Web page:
Lauderdale v. Commissioner of Social Security

Filing 18

DECISION AND ORDER - IT IS THEREFORE ORDERED THAT: 1. The Commissioner's non-disability finding is affirmed; and 2. The case is terminated on the docket of this Court. Signed by Magistrate Judge Sharon L. Ovington on 3/31/2017. (srb)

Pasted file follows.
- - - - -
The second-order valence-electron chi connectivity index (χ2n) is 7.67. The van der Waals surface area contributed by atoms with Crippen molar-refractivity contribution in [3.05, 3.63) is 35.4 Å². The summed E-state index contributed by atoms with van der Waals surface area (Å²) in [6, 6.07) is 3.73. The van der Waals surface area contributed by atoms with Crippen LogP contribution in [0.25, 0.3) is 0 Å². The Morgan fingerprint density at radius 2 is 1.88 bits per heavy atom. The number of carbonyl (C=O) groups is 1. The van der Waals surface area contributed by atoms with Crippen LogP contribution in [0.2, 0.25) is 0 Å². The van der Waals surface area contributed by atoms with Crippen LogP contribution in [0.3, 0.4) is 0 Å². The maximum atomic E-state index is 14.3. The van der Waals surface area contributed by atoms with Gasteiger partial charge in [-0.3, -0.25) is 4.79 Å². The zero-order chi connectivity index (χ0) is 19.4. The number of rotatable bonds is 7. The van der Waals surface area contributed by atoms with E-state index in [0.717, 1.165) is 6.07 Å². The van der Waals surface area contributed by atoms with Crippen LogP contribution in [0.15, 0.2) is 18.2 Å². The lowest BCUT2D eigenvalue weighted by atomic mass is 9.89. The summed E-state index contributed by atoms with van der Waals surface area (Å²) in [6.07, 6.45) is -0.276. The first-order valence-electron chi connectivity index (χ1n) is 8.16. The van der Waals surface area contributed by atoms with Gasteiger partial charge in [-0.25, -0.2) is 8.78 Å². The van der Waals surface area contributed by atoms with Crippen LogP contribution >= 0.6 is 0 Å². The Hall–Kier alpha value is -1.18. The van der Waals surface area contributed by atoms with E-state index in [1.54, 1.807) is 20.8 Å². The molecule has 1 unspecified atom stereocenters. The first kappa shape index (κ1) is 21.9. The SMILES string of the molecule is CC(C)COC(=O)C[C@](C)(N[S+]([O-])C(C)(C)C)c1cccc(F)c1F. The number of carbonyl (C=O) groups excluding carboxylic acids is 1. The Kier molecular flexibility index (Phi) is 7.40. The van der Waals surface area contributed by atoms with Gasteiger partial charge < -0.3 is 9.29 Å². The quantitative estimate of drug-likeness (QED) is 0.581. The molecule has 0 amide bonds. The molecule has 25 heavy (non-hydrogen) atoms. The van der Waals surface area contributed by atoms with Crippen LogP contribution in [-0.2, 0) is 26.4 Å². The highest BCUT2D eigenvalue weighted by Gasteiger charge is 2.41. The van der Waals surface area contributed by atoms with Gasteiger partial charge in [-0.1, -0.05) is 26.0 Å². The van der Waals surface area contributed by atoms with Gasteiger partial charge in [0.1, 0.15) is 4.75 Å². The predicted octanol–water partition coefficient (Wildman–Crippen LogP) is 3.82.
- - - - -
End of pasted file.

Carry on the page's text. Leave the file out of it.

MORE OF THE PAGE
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IN THE UNITED STATES DISTRICT COURT FOR THE SOUTHERN DISTRICT OF OHIO WESTERN DIVISION AT DAYTON ARDELLA L. LAUDERDALE, Plaintiff, : : Case No. 3:16-cv-00013 vs. : NANCY A. BERRYHILL, Commissioner of the Social Security Administration, Defendant. : Magistrate Judge Sharon L. Ovington (by full consent of the parties) : : DECISION AND ORDER I. Introduction Plaintiff Ardella L. Lauderdale brings this action challenging Administrative Law Judge (ALJ) Gregory G. Kenyon’s decision to deny her application for Supplemental Security Income. She asserts that she is under a benefits-qualifying disability due to asthma, high blood pressure, and carpal tunnel syndrome. ALJ Kenyon’s decision, she contends, is flawed by mistakes in his evaluation of the opinions of her long-time treating physician Dr. Martin Schear. She further contends that ALJ Kenyon’s hypothetical questions posed to the vocational expert failed to accurately reflect her mental work limitations. And, she argues, ALJ Kenyon erred in assessing her credibility. She seeks an Order remanding this case for an award of benefits or, at a minimum, for further proceedings. The Commissioner contends that the ALJ reasonably weighed Dr. Schear’s opinions; reasonably evaluated Plaintiff’s mental work limitations and thus framed accurate hypothetical questions; and, reasonably assessed her credibility. The Commissioner seeks an Order affirming ALJ Kenyon’s decision. II. Background In January 2007, the Social Security Administration denied a previous application for benefits Plaintiff had filed. On June 18, 2007, she applied again for Supplemental Security Income. That application and its related evidence were at issue in ALJ Kenyon’s decision and are at issue in this case. Yet, before Plaintiff brought the present case, she went through one round of administrative denials of her application, including a previous ALJ’s decision that she was not under a benefits-qualifying disability. Plaintiff appealed that decision to this Court but before the case reached the decisional stage, the parties stipulated to a remand for further administrative proceedings. (Doc. #7, PageID #s 1712-13). On remand, ALJ Kenyon issued his January 2015 non-disability decision—again, the decision presently before this Court. (Doc. #8, PageID #s 1599-1620). On the date Plaintiff applied for benefits in January 2007, she was considered a “younger” person under social security law. When she reached age fifty in January 2010, her age category changed to an individual “closely approaching advanced age. She has a “limited” education, having completed the eleventh grade in high school. She worked in the past as a commercial cleaner. 2 A. Plaintiff’s Testimony Plaintiff testified in a hearing before ALJ Kenyon (in November 2014) that she is 5ˊ4˝ inches tall and weighs 265 pounds. Id. at 1653. She lives with her adult son and two teenage grandchildren. Id. at 1654. She has a driver’s license but no longer drives due to sensitivity to bright light. Id. She has difficulty reading due to vision problems although she can read large print. Id. at 1655. She last worked a full-time job in 1999. She does not recall when she last worked a part-time job but acknowledged if she had worked at all, she was doing a part-time janitorial job in 2012. Id. at 1655-56. Plaintiff testified that she began having asthma attacks when she turned 40 years old. Id. at 1656-57. Strong perfumes and cold temperatures during winter aggravate her asthma. She uses an inhaler between 2 to 4 times a day and a nebulizer about once a week. Id. at 1657. Plaintiff described her back pain as starting in her lower back and extending down her legs. Id. at 1659. She estimated her pain severity at 8 on a 0 to 10 scale, with 10 being the most intense pain. Id. Treatment for her back has included going to a chiropractor who gave her exercises to do at home. Id. Plaintiff testified that she has been diagnosed with fibromyalgia. She has pain all over her body with the most intense pain at her shoulders. Id. at 1659-60. She has difficulty lifting her arms over her head. She has reduced manipulative ability and diminished grip strength due to carpal tunnel syndrome in both hands. Id. at 1660-61. She also suffers from daily headaches with migraine headaches about 2 times per week, 3 lasting about 2 days. Id. at 1661-62. She has cataracts with reduced visual acuity. Id. at 1662. Her eye problems sometimes make it difficult for her to watch TV. She doesn’t “even fool with reading really” because of both eye and understanding problems. Id. at 1662, 1670. She explained, “I understand some things that I read, but it’s mostly I can’t—when I [read] I see shadows, as I told my doctor I see shadows and a lot of spots.” Id. at 1670-71. She wears glasses but they were broken at the time of the ALJ’s hearing. Id. at 1663. Plaintiff has chest pain and understands that she has 55 percent blockage in her left artery. She uses nitroglycerin patches and “pain patches.” Id. at 1672. And, she has high blood pressure, which causes her feet and hands to swell, and she has diabetes. Id. at 1672-73. As to mental health difficulties, Plaintiff has experienced auditory hallucinations since she was 20 years old. Id. at 1663. She hears them every day. She has self-harming thoughts, sometimes when the holidays are approaching. She experiences crying spells and difficulty concentrating due to depression. Id. at 1664-65. She also experiences panic attacks when she thinks people are following her. Id. at 1665-66. She takes medication that makes her sleepy and causes her to sleep during the daytime. When she wakes up at night, medication helps calm her. Id. at 1666. She does not like to be around crowds of people and leaves the house only for doctor’s appointments. Id. Plaintiff estimated that she can lift about 10 pounds, and she is limited to about 20 to 30 minutes of standing because her back will start hurting. She can sit about 30-35 4 minutes. Id. at 1667-68. Walking from her front door to the car causes her to get tired. Id. at 1668. She becomes short of breath climbing stairs due to her asthma. Id. Plaintiff is able to wash dishes about once every 2 weeks because she cannot stand for long without her back starting to hurt. Her granddaughter helps her with chores. She does not have hobbies. During an ordinary day, Plaintiff sleeps (a medication side effect) unless she has a doctor’s appointment. Id. at 1668-69. When asked why she cannot work a full-time job, she answered, “Standing up, my back.” Id. at 1669. B. Medical Evidence Plaintiff has provided a well-written and accurate description of the pertinent medical evidence, and there is no need to repeat it here. (Doc. #11, PageID #s 2221-25). Yet, given the parties’ present contentions, Dr. Martin Shear’s opinions are worth exploring in detail. In December 2007, Dr. Martin Schear—Plaintiff’s long-time treating family physician—completed forms addressing her work abilities and limits. (Doc. #7, PageID# 1134-36). He listed Plaintiff’s diagnoses as asthma, anxiety, fibromyalgia, GERD, and hypertension. He checked boxes opining that Plaintiff could stand/walk and sit 1 hour, for 30 minutes intervals, during an 8-hour workday; and she could not lift more than 10 pounds occasionally or frequently. Dr. Schear believed that Plaintiff was extremely limited in her ability to push/pull, bend, reach, handle, and repetitive foot movements. In support of these opinions, Dr. Schear wrote, “fibromyalgia and asthma.” Id. at 1335. He also checked boxes indicating that Plaintiff was “unemployable” and that he expected 5 Plaintiff’s physical and/or mental functional limitations (specifically, the ones he identified) to last 12 months or more. Id. In response to interrogatories in April 2009, Dr. Schear summarized the medical problems he has treated Plaintiff for as follows: “Patient has been treated for multiple arthralgia, asthma, chronic sinusitis, obstructive sleep apnea, low back pain, depression, headaches, CTS, Gerd, urinary frequency, hypokalemia, and fibromyalgia.” Id. at 1476. He opined that Plaintiff could not be prompt and regular in work attendance “due to multiple medical problems.” Id. He believed that fibromyalgia, multiple arthralgia, and asthma limited Plaintiff to lifting and carrying 6 to 10 pounds. Id. at 1478. He noted that fibromyalgia, multiple arthralgia, and asthma limited her to 1 hour of standing/walking and 4 to 5 hours of sitting (½ hour without interruption) during an 8-hour workday. Id. at 1478-79. He also opined that fibromyalgia, multiple arthralgia, and asthma completely prevented Plaintiff from climbing, balancing, stooping, crouching, kneeling, or crawling. Id. at 1479-80. And these problems precluded her from working at heights, around moving machinery, in temperature extremes, and in humidity. Id. at 1480-81. Dr. Schear concluded that Plaintiff could perform sedentary work activity but not light work, and he anticipated that on average she would miss more than 3 days of work per month due to her impairments or treatment. Id. at 1482. III. Supplemental Security Income and The ALJ’s Decision Plaintiff’s eligibility to receive Supplemental Security hinged on whether she was under a “disability” as defined by social security law. See 42 U.S.C. §§ 1381a, 6 1382c(a)(3)(A); see also Bowen v. City of New York, 476 U.S. 467, 470 (1986). To determine if she was under such a disability, ALJ Kenyon evaluated the evidence under the Social Security Administration’s 5-step evaluation procedure. 20 C.F.R. §§ 416.920(a)(4). Moving through step 1, the ALJ found at step two that Plaintiff’s severe impairments included “asthma, mild coronary artery disease, mild obstructive sleep apnea, fibromyalgia, obesity, history of (migraine versus muscle tension) headaches, a history of cataracts with some vision deficits, affective disorder with depressive features, anxiety disorder.” Id. at 1604. ALJ Kenyon found at step 3 that Plaintiff’s impairments did not automatically entitle her to benefits under the Commissioner’s Listing of Impairments, 20 C.F.R. Part 404, Subpart P, Appendix 1. (Doc. #8, PageID #s 1609-10). Doing so, he determined that Plaintiff’s impairments did not meet or medically equal the criteria in Listings section 2.02 (loss of visual acuity); section 2.03 (contraction of the visual fields in the better eye); section 2.04 (loss of visual efficiency); section 3.03 (asthma); section 3.10 (sleep-related breathing disorders); section 4.04 (ischemic heart disease); section 11.00, et seq. (neurological disorders); section 12.04 (affective disorders); section 12.06 (anxiety-related disorders). Id. at 1609-10. At step 4, ALJ Kenyon found that the most Plaintiff could do despite her impairments—her residual functional capacity, see Howard v. Comm’r of Soc. Sec., 276 F.3d 235, 239 (6th Cir. 2002)—was light work1 tempered by the 11 limitations: 1 “Light work involves lifting no more than 20 pounds at a time with frequent lifting or carrying 7 1. no more than occasional crouching, crawling, kneeling, stooping and climbing ramps or stairs; 2. no climbing of ladders, ropes or scaffolding; 3. no work around hazards such as unprotected heights or dangerous machinery; 4. no concentrated exposure to temperature extremes, wet or humid areas, or respiratory irritants; 5. no operation of automotive equipment; 6. only unskilled simple repetitive tasks; 7. no more than occasional contact with co-workers and supervisors; 8. no public contact; 9. no jobs involving teamwork or tandem tasks; 10. no fast-paced production work or work involving strict production quotas; 11. limited to performing jobs in a relatively static work environment with very little, if any, change in job duties or work routine from one day to the next. Id. at 1611. Given these abilities and limitations, the ALJ found (step 4) that Plaintiff could not perform her past relevant work. And, given these abilities and limits plus Plaintiff’s younger age, her limited education, and her work experience, the ALJ determined (step 5) that she could perform a significant number of jobs that exist in the national economy. These doable jobs, according to the ALJ, included marker, warehouse checker, and copy machine operator. Id. at 1619-20. The ALJ’s step-5 finding dictated his final determination that Plaintiff was not under a disability and not eligible for benefits. Id. at 1620. IV. Standard of Review Judicial review of an ALJ’s non-disability decision proceeds along two lines: “whether the ALJ applied the correct legal standards and whether the findings of the ALJ are supported by substantial evidence.” Blakley v. Comm’r of Soc. Sec., 581 F.3d 399, of objects weighing up to 10 pounds....” 20 C.F.R. § 416.9567(b). 8 406 (6th Cir. 2009); see Bowen v. Comm’r of Soc. Sec., 478 F.3d 742, 745-46 (6th Cir. 2007). Review for substantial evidence is not driven by whether the Court agrees or disagrees with the ALJ’s factual findings or by whether the administrative record contains evidence contrary to those factual findings. Gentry v. Comm’r of Soc. Sec., 741 F.3d 708, 722 (6th Cir. 2014); Blakley, 581 F.3d at 406; Rogers v. Comm’r of Soc. Sec., 486 F.3d 234, 241 (6th Cir. 2007). Instead, the ALJ’s factual findings are upheld if the substantial-evidence standard is met—that is, “if a ‘reasonable mind might accept the relevant evidence as adequate to support a conclusion.’” Blakley, 581 F.3d at 407 (quoting Warner v. Comm’r of Soc. Sec., 375 F.3d 387, 390 (6th Cir. 2004)). Substantial evidence consists of “more than a scintilla of evidence but less than a preponderance ....” Rogers, 486 F.3d at 241. The second line of judicial inquiry, whether the ALJ applied the correct legal criteria, may result in reversal despite the presence of substantial evidence supporting the ALJ’s factual findings. Rabbers v. Comm’r of Soc. Sec., 582 F.3d 647, 651 (6th Cir. 2009); see Bowen, 478 F.3d at 746. “[E]ven if supported by substantial evidence, ‘a decision of the Commissioner will not be upheld where the SSA fails to follow its own regulations and where that error prejudices a claimant on the merits or deprives the claimant of a substantial right.’” Rabbers, 582 F.3d at 651 (quoting in part Bowen, 478 F.3d at 746, and citing Wilson v. Comm’r of Soc. Sec., 378 F.3d 541, 546-47 (6th Cir. 2004)). 9 V. Discussion A. Dr. Schear Plaintiff argues that the ALJ erred in weighing the opinions of Dr. Shear, her long-time treating and primary-care physician. Plaintiff acknowledges that the ALJ rejected Dr. Schear’s opinions because they were allegedly “contradictory.” She contends that the ALJ considered Dr. Shear’s opinions that pre-dated her current application for benefits and “this pre-application evidence is remote and not particularly relevant to whether [Plaintiff] was disabled during the current application period.” (Doc. #11, PageID #2231). Plaintiff also argues that Dr. Schear’s opinions in December 2007 are not inconsistent with his opinions in April 2009. She points out that at both times Dr. Schear indicated (1) Plaintiff had the same limitations in her abilities to stand/walk and lift/carry; (2) she was her extremely limited in bending, reaching, handling, and repetitive foot movements; (3) she was never to climb, balance, stoop, crouch, kneel, or crawl; and she was extremely limited in her ability to reach, handle, finger, feel, and push/pull. Plaintiff therefore concludes that the ALJ failed to show that the relevant evidence is contradictory. The ALJ also erred in finding that objective medical evidence did not support Dr. Shear’s opinion particularly as Plaintiff was treated for a myriad of severe and worsening impairments, as discussed in the voluminous record—indeed it is, at just over 2,200 pages—Plaintiff’s Statement of Facts, and the objective evidence. Social Security Regulations require ALJs to adhere to certain standards when weighing medical opinions. “Key among these is that greater deference is generally 10 given to the opinions of treating physicians than to those of non-treating physicians, commonly known as the treating physician rule.” Rogers, 486 F.3d at 242 (citations omitted). The rule is straightforward: Treating-source opinions must be given “controlling weight” if two conditions are met: (1) the opinion “is well-supported by medically acceptable clinical and laboratory diagnostic techniques”; and (2) the opinion “is not inconsistent with the other substantial evidence in [the] case record.” Gayheart v. Comm’r of Soc. Sec., 710 F.3d 365, 376 (6th Cir. 2013) (quoting in part 20 C.F.R. § 404.1527(c)(2)); see Gentry, 741 F.3d at 723. If a treating physician’s opinion is not controlling, “the ALJ, in determining how much weight is appropriate, must consider a host of factors, including the length, frequency, nature, and extent of the treatment relationship; the supportability and consistency of the physician’s conclusions; the specialization of the physician; and any other relevant factors.” Rogers, 486 F.3d at 242 (citing Wilson, 378 F.3d at 544). The regulations also require ALJs to provide “good reasons” for the weight placed upon a treating source’s opinions. Wilson, 378 F.3d at 544. This mandatory “good reasons” requirement is satisfied when the ALJ provides “specific reasons for the weight placed on a treating source’s medical opinions.” Id. (quoting Soc. Sec. Rul. No. 96-2p, 1996 WL 374188, at *5 (July 2, 1996)). The goal is to make clear to any subsequent reviewer the weight given and the reasons for that weight. Id. And, substantial evidence must support the reasons for the weight the ALJ placed on a treating source’s opinions. Id. 11 ALJ Kenyon found Dr. Schear’s opinion “to be contradictory as well as unsupported by compelling objective medical evidence or clinical findings. As such, this opinion evidence is entitled to little or no weight. Dr. Schear provided no logical medically determinable foundation for his purported and rather extensive limitations….” Id. at 1615. Beginning with the ALJ’s finding that Dr. Schear’s opinions contradictory, Plaintiff objects to the ALJ’s consideration of evidence that predated the pertinent time period, which began on June 18, 2007, the date she applied for Supplemental Security Income. While the ALJ considered evidence predating June 18, 2007 and that at least some of that evidence can be fairly described as remote to the pertinent time period, the ALJ also considered evidence—including Dr. Shears’ opinions in December 2007 and April 2009—within the pertinent time period. The ALJ, placed more significance on the lack of objective evidence supporting Dr. Shears’ opinions than he placed on any remote evidence. He accurately explained, by way of example: [T]here is no musculoskeletal basis or neurological basis to limit the claimant’s exertional (i.e., sitting, standing, walking, lifting) capacity to the extent reported by Dr. Shear. The evidence certainly does not document any impairment that would result in an inability to sit longer than one hour during any given eight-hour workday or longer than 30 minutes without interruption nor is there any compelling evidence to establish an inability to stand or walk to the extent described by Dr. Schear. Likewise, there is no convincing evidence of any impairment that would cause ‘extreme’ limitation in claimant’s capacity for bending, reaching, handling, repetitive foot movements, and pushing/pulling…. 12 Id. at 1615. One problem emerges at this point in the ALJ’s decision. He explained, “It can only be assumed that Dr. Schear based his various excessive (and somewhat inconsistent) assessments of the claimant’s functional capabilities on the claimant’s subjective complaints at a particular time.” Id. This is not a reasonable assumption because Dr. Schear did not indicate in any way that he relied only on Plaintiff’s subjective reports and because physicians are trained to both consider and investigate subjective reports as opposed to blindly accepting them on face value. This problem, however, is not fatal to the ALJ’s evaluation of Dr. Schear’s opinion in light of the ALJ’s other reasons for discounting his opinions. The ALJ continued to accurately explain these reasons as follows: Dr. Schear’s assertion that the claimant would likely miss work more than three times per month due to her impairments or treatment for such impairments is entirely speculative and lacking any support in objective medical evidence or clinical findings. It is noteworthy that Dr. Schear described the claimant’s primary physical impairments are asthma and fibromyalgia but, as detailed above,2 those conditions are, at most only mild and not particularly limiting (especially to the extent indicated by Dr. Schear). Medical records clearly do not indicate that the claimant experiences pulmonary symptoms, cardiac symptoms, generalized pain, headache complaints, vision deficits, or any other physical health problems that would restrict an individual to the degree described by Dr. Schear…. 2 Previously, the ALJ found the record “bereft of any evidence pertaining to episodes of asthmatic symptom exacerbation.” Id. at 1604 (see exhibits cited therein). The ALJ addressed Plaintiff’s diagnosis of fibromyalgia and noted she was treated with only conservative measures. Id. at 1604-05 (see exhibits cited therein). Her rheumatologist, Dr. Schriber, prescribed aerobic conditioning and stretching as opposed to limiting Plaintiff’s exertional capacity. Id. 13 Id. In addition to these deficiencies in Dr. Schear’s opinions, he did not provide any reference to particular evidence in support of his December 2007 and April 2009 opinions, and his explanations for those opinions referred merely to Plaintiff’s health problems without providing meaningful insight into any connection between her health problems and his opinions. See Doc. 7, PageID #s 1134-40, 1475-82. These were proper grounds to discount Dr. Schear’s opinions; his diagnoses alone do not support his opinions. See Brown v. Comm'r of Soc. Sec., 156 F.3d 1228 (6th Cir. 1998) (“The mere diagnosis of a condition says nothing about the severity of the condition.”); see also Higgs v. Bowen, 880 F.2d 860, 863 (6th Cir. 1988) (“The mere diagnosis of arthritis, of course, says nothing about the severity of the condition.); Hill v. Comm'r of Soc. Sec., 560 F. App’x 547 (6th Cir. March 27, 2014) (“[D]isability is determined by the functional limitations imposed by a condition, not the mere diagnosis of it.”). The ALJ’s reasoning was also sound in light of Dr. Schear’s missing explanations for his opinions. Social security regulations explain, “The better an explanation a source provides for an opinion, the more weight we will give that opinion....” 20 C.F.R. § 404.1527(c)(3); see White v. Comm'r of Soc. Sec., 572 F.3d 272, 286 (6th Cir.2009) (“[C]onclusory statements from physicians are properly discounted by ALJs.”); see also 20 C.F.R. §416.927 (c)(4) (“Generally, the more consistent an opinion is with the records as a whole, the more weight we will give to that opinion.”). Plaintiff contends that the ALJ erred in finding that objective medical evidence did 14 not support Dr. Shear’s opinion particularly when Plaintiff was treated for a myriad of severe and worsening impairments, as discussed in the voluminous record—indeed it is, at just over 2,200 pages—in Plaintiff’s Statement of Facts, and in light of objective evidence. Plaintiff further argues that Dr. Schear’s opinions in December 2007 are not inconsistent with his opinions in April 2009. She points out that at both times Dr. Schear indicated (1) Plaintiff had the same limitations in her abilities to stand/walk and lift/carry; (2) she was her extremely limited in bending, reaching, handling, and repetitive foot movements; (3) she was never to climb, balance, stoop, crouch, kneel, or crawl; and she was extremely limited in her ability to reach, handle, finger, feel, and push/pull. These contentions miss the mark. The problems discussed above—the absence of objective evidence in support of Dr. Schear’s opinions and the lack of significant explanation in support of his opinions— are not negated by the presence of Plaintiff’s lengthy medical history, the subjective findings in the record generally referred to by Plaintiff, or the consistency in Dr. Schear’s opinions. Substantial evidence supports the ALJ’s valid reasons for declining to place controlling weight on Dr. Schear’s opinion and for instead placing little or no weight on his opinions. Consequently, the presence of substantial contrary evidence is analytically insignificant. See Blakley, 581 F.3d at 406 (“if substantial evidence supports the ALJ's decision, this Court defers to that finding ‘even if there is substantial evidence in the record that would have supported an opposite conclusion.’”) (citation omitted). 15 Accordingly, Plaintiff’s contentions regarding the ALJ’s evaluation of Dr. Schear’s opinions lack merit. B. Hypothetical Questions The ALJ found at step 3 of his sequential evaluation that Plaintiff had “moderate” limitation in her ability to maintain concentration, persistence, or pace. (Doc. #8, PageID #1610). Plaintiff argues that the ALJ’s hypothetical question to the vocational expert failed to adequately account for this moderate limitation. “In order for a vocational expert’s testimony to constitute substantial evidence that a significant number of jobs exists in the economy, the question[s] must accurately portray a claimant’s physical and mental impairments.” Ealy v. Comm'r of Soc. Sec., 594 F.3d 504, 516 (6th Cir. 2010). “[T]he ALJ is only required to incorporate into the hypothetical questions those limitations that have [properly] been accepted as credible,” McIlroy v. Comm'r of Soc. Sec., 42 F. App’x 738, 739 (6th Cir. 2002), and “is not obligated to include unsubstantiated complaints and restrictions in his hypothetical questions,” Brewer v. Social Sec. Admin., 39 F. App’x 252, 254 (6th Cir. 2002). The ALJ’s hypothetical questions to the vocational expert asked about the number of jobs available to a person with Plaintiff’s residual functional capacity for light work with many limitations. The limitations the ALJ listed for the vocational expert to consider matched those he listed in Plaintiff’s residual functional capacity, including limitations to “unskilled, simple, repetitive tasks …,” and “no fast paced production work 16 or strict production quotas.” (Doc. #8, PageID #1675). Plaintiff views these limitations as inadequate to account for her moderate limitation in concentration, persistence or pace. She relies on four cases, two of which are cases decided by district courts located within the geographic boundary of the Sixth Circuit: Edwards v. Barnhart, 383 F. Supp.2d 920, 933 (E.D. Mich. 2005) and Mays v. Comm’r of Soc. Sec., No. 1:14CV800, 2015 WL 1810391, *7 (N.D. Ohio April 21, 2015). Neither case is persuasive here. In Edwards, the ALJ’s hypothetical questions did not account for the plaintiff’s moderate limitation in her ability to concentrate, persist, and keep pace. The inadequate hypothetical included limitations to “co-workers, supervisors and the public,” and to “jobs entailing no more than simple, routine, unskilled work.” 383 F. Supp.2d at 930. The district court reasoned that the plaintiff “may be unable to meet quotas, stay alert, or work at a consistent pace, even at a simple, unskilled, routine job.” Id. The limitations in the Edwards hypothetical were narrower than the limitations ALK Kenyon presented to the vocational expert in the present case. Here, the ALJ included the limitations identified in Edwards, plus the limitation to “a relatively static work environment in which there is very little, if any, changes in the job duties or the work routine from one day to the next.” (Doc. #8, PageID # 1675). Although it is a close question, by including this detailed limitation into the hypotheticals, ALJ Kenyon narrowed the Edwards hypotheticals to accurately describe a worker with Plaintiff’s moderate limitations in 17 concentration, persistence, and pace. Cf. Steed v. Astrue, 2012 WL 1097003, at *9 (N.D. Ohio 2012) (finding the plaintiff’s moderate limitation in concentration, persistence, and pace included within hypothetical about “a person … limit[ed] to light work…, the work would be simple and routine in nature, there would be little changes in the workplace, there would be no interaction with the public and occasional interaction with coworkers….”) Mays is likewise not persuasive because its facts are not similar to the present case. The district court in Mays observed, “Limiting someone to jobs that do not require strict productions quotas does not fully address the issue of poor concentration.” Mays, 2015 WL 1810391, at *7. In the present case, the issue is a moderate limitation in concentration rather than the more limited “poor concentration” referred to in Mays. In addition, the context of this comment in Mays was not during a debate over hypothetical questions but rather in a harmless-error analysis. Mays, therefore, does not support Plaintiff’s contentions in this case. Plaintiff’s two remaining extra-circuit cases, Whack v. Astrue, No. 06-4917, *8-*9 (N.D. Pa. Feb. 26, 2008) and Varga v. Colvin, 794 F.3d 809, 815 (7th Cir. 2015) are similarly distinguished from the present case and are neither controlling nor persuasive in this case. Accordingly, Plaintiff’s challenges to the ALJ’s hypothetical questions lack merit. 18 C. Plaintiff’s Credibility Plaintiff argues that the ALJ failed to properly evaluate the credibility of her statements and complaints. She reasons that the ALJ failed to complete a thorough evaluation of the record, failed to explain the weight accorded to her specific symptoms, failed to consider the side effects of her medications, especially her sleepiness during the day. To be clear at the outset, there is no doubt in the record that Plaintiff experiences daily symptoms including pain. As in many social security cases, the record in this case posed difficult questions to the ALJ: What did the evidence reveal about Plaintiff’s pain levels? How credible was Plaintiff when she reported her pain to medical sources and described her pain to the ALJ. Such questions can be vexing, all the more so here where Plaintiff has attempted for years (she applied for benefits in June 2007, and her previous January 2007 application was denied) to convince the Social Security Administration that her pain is real, serious, and disabling. Because such vexing questions fall first to the ALJ, rather than this Court, the ALJ “has a unique opportunity to observe the claimant and judge her subjective complaints.” Buxton v. Halter, 246 F.3d 762, 773 (6th Cir. 2001). And, because of this, “an ALJ’s findings based on the credibility of the applicant are to be accorded great weight and deference ….” Walters v. Comm'r of Soc. Sec., 127 F.3d 525, 531 (6th Cir. 1997) (citing Villarreal v. Sec'y of Health & Human Servs., 818 F.2d 461, 463 (6th Cir. 1987)); see Cruse v. Comm'r of Soc. Sec., 502 F.3d 532, 542 (6th 19 Cir. 2007); Buxton, 246 F.3d at 773. However, an ALJ’s assessment of credibility must be supported by substantial evidence. Cruse, 502 F.3d at 542 (citing Walters, 127 F.3d at 531). Congress mandates that a social security applicant’s subjective complaints of “pain or other symptoms shall not alone be conclusive evidence of disability….” 42 U.S.C. § 423(d)(5)(A). As a result, Plaintiff’s testimony and reports about her pain levels and other symptoms, while relevant to determining whether she is under a disability, cannot by themselves establish that she is under a disability. See Buxton v. Halter, 246 F.3d 762, 773 (6th Cir. 2001). Credibility assessments are conducted under a two-part analysis: First, the ALJ will ask whether there is an underlying medically determinable physical impairment that could reasonably be expected to produce the claimant’s symptoms. 20 C.F.R. § 416.929(a). Second, if the ALJ finds that such an impairment exists, then he must evaluate the intensity, persistence, and limiting effects of the symptoms on the individual’s ability to do basic work activities. Id. Rogers, 486 F.3d at 247. When evaluating the intensity, persistence, and limiting effects of a Plaintiff’s symptoms, social security regulations require ALJs to consider the following factors: daily activities; location, duration, frequency, and intensity of the pain or other symptoms; precipitating and aggravating factors; the type, dosage, effectiveness, and side effects of any medication the Plaintiff takes or has taken to alleviate symptoms; treatment, other than medication, the Plaintiff receives or has received for relief of symptoms; any measures the Plaintiff uses or has used to relieve symptoms; and other 20 factors concerning the Plaintiff’s functional limitations and restrictions due to pain or other symptoms. 20 C.F.R. § 416.929(c)(3). Soc. Sec. Rul. No. 96-7p, 1996 WL 374186, at *4 (Soc. Sec. Admin. July 2, 1996).3 “Social Security Ruling 96-7p also requires the ALJ explain his credibility determinations in his decision such that it must be sufficiently specific to make clear to the individual and to any subsequent reviewers the weight the adjudicator gave to the individual’s statements and the reasons for that weight.” Rogers, 486 F.3d at 248 (internal quotation and footnote omitted); see also Felisky v. Bowen, 35 F.3d 1027, 1036 (6th Cir. 1994) (“If an ALJ rejects a claimant’s testimony as incredible, he must clearly state his reasons for doing so.”) (citation omitted). When addressing Plaintiff’s credibility, the ALJ discussed a variety of factors under the correct legal criteria, and substantial evidence supports ALJ’s credibility findings. For example, as noted above, the ALJ observed that the objective medical evidence did not support Plaintiff's allegations. (Doc. #8, PageID # 1612); see 20 C.F.R. § 404.1529(c)(2) (ALJ considers objective medical evidence when assessing credibility). The ALJ also considered other probative factors. He found several inconsistencies between Plaintiff’s testimony and her reports to her physicians. For example, he noted that Plaintiff testified she had heard voices every day since age 20 (Doc. #8, PageID# 1663), yet review of mental health treatment records reveals she had no delusions or 21 hallucinations, particularly when appropriately medicated. (Doc. #7, PageID # 1182; Doc. #8, PageID#s 1608, 1617, 1999-2009, 2025, 2027, 2035. In addition, Plaintiff testified to having daily headaches and migraines that essentially would affect her 4 out of 7 days a week. (Doc. #8, PageID # 1661). Yet, the ALJ reasonably described minimal reports of these in Plaintiff’s medical record. See Doc. #8, PageID #1605. Plaintiff, moreover, held a part-time job for 3 years from 2010-12, janitorial work. Id. at 1617, 1974. It is reasonable to consider that such work required her to be less limited than she described during the ALJ’s hearing. The ALJ also relied on the treatment notes which showed mild symptoms compared to Plaintiff’s testimony of extreme difficulties. Id. at 1617. In sum, the ALJ properly evaluated Plaintiff’s allegations in accordance with controlling law and reasonably concluded that they were not fully credible. Great deference is therefore due the ALJ’s assessment of Plaintiff’s. See Walters, 127 F.3d at 531. Accordingly, Plaintiff’s contentions regarding the ALJ’s evaluation of her credibility lack merit. IT IS THEREFORE ORDERED THAT: 1. The Commissioner's non-disability finding is affirmed; and 2. The case is terminated on the docket of this Court. 3 The Social Security Administration issued Soc. Sec. R. No. 16-3p, effective March 16, 2016, which supersedes Soc. Sec. R. No. 96-7p. At the time of the ALJ’s decision in this case, Soc. Sec. R. No. 96-7p was still in effect. 22 March 31, 2017 s/Sharon L. Ovington Sharon L. Ovington United States Magistrate Judge 23